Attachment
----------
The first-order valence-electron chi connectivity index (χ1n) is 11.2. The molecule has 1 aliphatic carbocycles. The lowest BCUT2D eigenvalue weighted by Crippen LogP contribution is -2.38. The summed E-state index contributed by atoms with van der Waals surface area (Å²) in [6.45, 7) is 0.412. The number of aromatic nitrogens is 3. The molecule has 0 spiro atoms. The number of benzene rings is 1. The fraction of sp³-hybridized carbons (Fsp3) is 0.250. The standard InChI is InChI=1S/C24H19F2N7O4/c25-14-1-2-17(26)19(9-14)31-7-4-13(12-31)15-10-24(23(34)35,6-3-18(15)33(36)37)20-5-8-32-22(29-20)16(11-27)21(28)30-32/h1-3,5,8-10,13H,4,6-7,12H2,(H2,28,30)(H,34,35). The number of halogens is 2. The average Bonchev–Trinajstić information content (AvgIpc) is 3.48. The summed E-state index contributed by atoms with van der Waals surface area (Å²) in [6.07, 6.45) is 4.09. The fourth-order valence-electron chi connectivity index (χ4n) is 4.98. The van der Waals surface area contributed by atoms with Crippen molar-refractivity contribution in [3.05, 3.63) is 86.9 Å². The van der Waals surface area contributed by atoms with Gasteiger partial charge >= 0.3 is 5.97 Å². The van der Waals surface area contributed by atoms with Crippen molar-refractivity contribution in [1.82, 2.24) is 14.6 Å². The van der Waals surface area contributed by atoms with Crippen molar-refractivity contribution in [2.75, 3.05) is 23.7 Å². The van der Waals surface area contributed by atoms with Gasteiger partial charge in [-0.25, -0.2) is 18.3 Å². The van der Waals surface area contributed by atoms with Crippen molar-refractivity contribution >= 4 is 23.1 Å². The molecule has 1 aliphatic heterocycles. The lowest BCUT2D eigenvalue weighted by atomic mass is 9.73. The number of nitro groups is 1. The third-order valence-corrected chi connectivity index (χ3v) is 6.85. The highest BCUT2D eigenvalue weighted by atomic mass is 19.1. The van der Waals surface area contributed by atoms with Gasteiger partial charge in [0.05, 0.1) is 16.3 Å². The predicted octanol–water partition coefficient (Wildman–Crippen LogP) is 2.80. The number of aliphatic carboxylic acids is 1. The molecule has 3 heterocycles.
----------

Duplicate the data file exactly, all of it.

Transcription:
The first-order valence-electron chi connectivity index (χ1n) is 11.2. The molecule has 1 aliphatic carbocycles. The lowest BCUT2D eigenvalue weighted by Crippen LogP contribution is -2.38. The summed E-state index contributed by atoms with van der Waals surface area (Å²) in [6.45, 7) is 0.412. The number of aromatic nitrogens is 3. The molecule has 0 spiro atoms. The number of benzene rings is 1. The fraction of sp³-hybridized carbons (Fsp3) is 0.250. The standard InChI is InChI=1S/C24H19F2N7O4/c25-14-1-2-17(26)19(9-14)31-7-4-13(12-31)15-10-24(23(34)35,6-3-18(15)33(36)37)20-5-8-32-22(29-20)16(11-27)21(28)30-32/h1-3,5,8-10,13H,4,6-7,12H2,(H2,28,30)(H,34,35). The number of halogens is 2. The average Bonchev–Trinajstić information content (AvgIpc) is 3.48. The summed E-state index contributed by atoms with van der Waals surface area (Å²) in [6.07, 6.45) is 4.09. The fourth-order valence-electron chi connectivity index (χ4n) is 4.98. The van der Waals surface area contributed by atoms with Crippen molar-refractivity contribution in [3.05, 3.63) is 86.9 Å². The van der Waals surface area contributed by atoms with Gasteiger partial charge >= 0.3 is 5.97 Å². The van der Waals surface area contributed by atoms with Crippen molar-refractivity contribution in [1.82, 2.24) is 14.6 Å². The van der Waals surface area contributed by atoms with Crippen molar-refractivity contribution in [2.75, 3.05) is 23.7 Å². The van der Waals surface area contributed by atoms with Gasteiger partial charge in [-0.25, -0.2) is 18.3 Å². The van der Waals surface area contributed by atoms with Crippen molar-refractivity contribution >= 4 is 23.1 Å². The molecule has 1 aliphatic heterocycles. The lowest BCUT2D eigenvalue weighted by atomic mass is 9.73. The number of nitro groups is 1. The third-order valence-corrected chi connectivity index (χ3v) is 6.85. The highest BCUT2D eigenvalue weighted by atomic mass is 19.1. The van der Waals surface area contributed by atoms with Gasteiger partial charge in [0.05, 0.1) is 16.3 Å². The predicted octanol–water partition coefficient (Wildman–Crippen LogP) is 2.80. The number of aliphatic carboxylic acids is 1. The molecule has 3 heterocycles.